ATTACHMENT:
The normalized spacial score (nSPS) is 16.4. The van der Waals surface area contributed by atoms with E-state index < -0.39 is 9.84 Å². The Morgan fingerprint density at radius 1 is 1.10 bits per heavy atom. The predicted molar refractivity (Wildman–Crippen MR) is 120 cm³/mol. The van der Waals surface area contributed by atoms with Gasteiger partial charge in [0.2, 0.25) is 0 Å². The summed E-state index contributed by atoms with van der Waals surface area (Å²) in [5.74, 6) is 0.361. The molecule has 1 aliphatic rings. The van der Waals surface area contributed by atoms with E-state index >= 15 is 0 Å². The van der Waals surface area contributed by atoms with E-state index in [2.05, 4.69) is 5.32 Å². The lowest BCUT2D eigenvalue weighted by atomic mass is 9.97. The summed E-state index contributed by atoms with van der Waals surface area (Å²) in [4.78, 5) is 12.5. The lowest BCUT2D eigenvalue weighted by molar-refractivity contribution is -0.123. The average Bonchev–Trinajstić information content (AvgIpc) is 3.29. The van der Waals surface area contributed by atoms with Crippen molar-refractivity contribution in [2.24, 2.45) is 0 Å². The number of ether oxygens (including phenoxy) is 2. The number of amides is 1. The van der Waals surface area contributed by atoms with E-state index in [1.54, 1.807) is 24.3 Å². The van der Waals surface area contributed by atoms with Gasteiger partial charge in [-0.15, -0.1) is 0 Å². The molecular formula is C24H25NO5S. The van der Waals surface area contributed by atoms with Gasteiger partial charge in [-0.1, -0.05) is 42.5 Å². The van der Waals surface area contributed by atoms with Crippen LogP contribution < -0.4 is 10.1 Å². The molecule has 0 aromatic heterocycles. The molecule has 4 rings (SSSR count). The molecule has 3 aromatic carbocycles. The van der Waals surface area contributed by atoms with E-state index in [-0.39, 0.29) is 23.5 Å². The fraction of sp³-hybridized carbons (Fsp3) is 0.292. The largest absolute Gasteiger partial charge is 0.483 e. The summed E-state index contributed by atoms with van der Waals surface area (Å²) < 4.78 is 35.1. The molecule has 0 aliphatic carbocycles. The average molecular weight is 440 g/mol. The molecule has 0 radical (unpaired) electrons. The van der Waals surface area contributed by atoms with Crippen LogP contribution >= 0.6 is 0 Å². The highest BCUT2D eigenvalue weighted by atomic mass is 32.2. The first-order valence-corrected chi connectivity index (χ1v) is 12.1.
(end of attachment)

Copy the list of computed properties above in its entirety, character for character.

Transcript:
The normalized spacial score (nSPS) is 16.4. The van der Waals surface area contributed by atoms with E-state index < -0.39 is 9.84 Å². The Morgan fingerprint density at radius 1 is 1.10 bits per heavy atom. The predicted molar refractivity (Wildman–Crippen MR) is 120 cm³/mol. The van der Waals surface area contributed by atoms with Gasteiger partial charge in [0.2, 0.25) is 0 Å². The summed E-state index contributed by atoms with van der Waals surface area (Å²) in [5.74, 6) is 0.361. The molecule has 1 aliphatic rings. The van der Waals surface area contributed by atoms with E-state index >= 15 is 0 Å². The van der Waals surface area contributed by atoms with E-state index in [2.05, 4.69) is 5.32 Å². The lowest BCUT2D eigenvalue weighted by atomic mass is 9.97. The summed E-state index contributed by atoms with van der Waals surface area (Å²) in [4.78, 5) is 12.5. The lowest BCUT2D eigenvalue weighted by molar-refractivity contribution is -0.123. The average Bonchev–Trinajstić information content (AvgIpc) is 3.29. The van der Waals surface area contributed by atoms with Crippen molar-refractivity contribution in [2.24, 2.45) is 0 Å². The number of ether oxygens (including phenoxy) is 2. The number of amides is 1. The van der Waals surface area contributed by atoms with E-state index in [1.54, 1.807) is 24.3 Å². The van der Waals surface area contributed by atoms with Gasteiger partial charge in [-0.15, -0.1) is 0 Å². The molecular formula is C24H25NO5S. The van der Waals surface area contributed by atoms with Gasteiger partial charge in [-0.1, -0.05) is 42.5 Å². The van der Waals surface area contributed by atoms with Crippen LogP contribution < -0.4 is 10.1 Å². The molecule has 0 aromatic heterocycles. The molecule has 4 rings (SSSR count). The molecule has 3 aromatic carbocycles. The van der Waals surface area contributed by atoms with E-state index in [-0.39, 0.29) is 23.5 Å². The fraction of sp³-hybridized carbons (Fsp3) is 0.292. The largest absolute Gasteiger partial charge is 0.483 e. The summed E-state index contributed by atoms with van der Waals surface area (Å²) < 4.78 is 35.1. The molecule has 0 aliphatic carbocycles. The average molecular weight is 440 g/mol. The molecule has 0 radical (unpaired) electrons. The van der Waals surface area contributed by atoms with Crippen LogP contribution >= 0.6 is 0 Å². The highest BCUT2D eigenvalue weighted by atomic mass is 32.2. The first-order valence-corrected chi connectivity index (χ1v) is 12.1.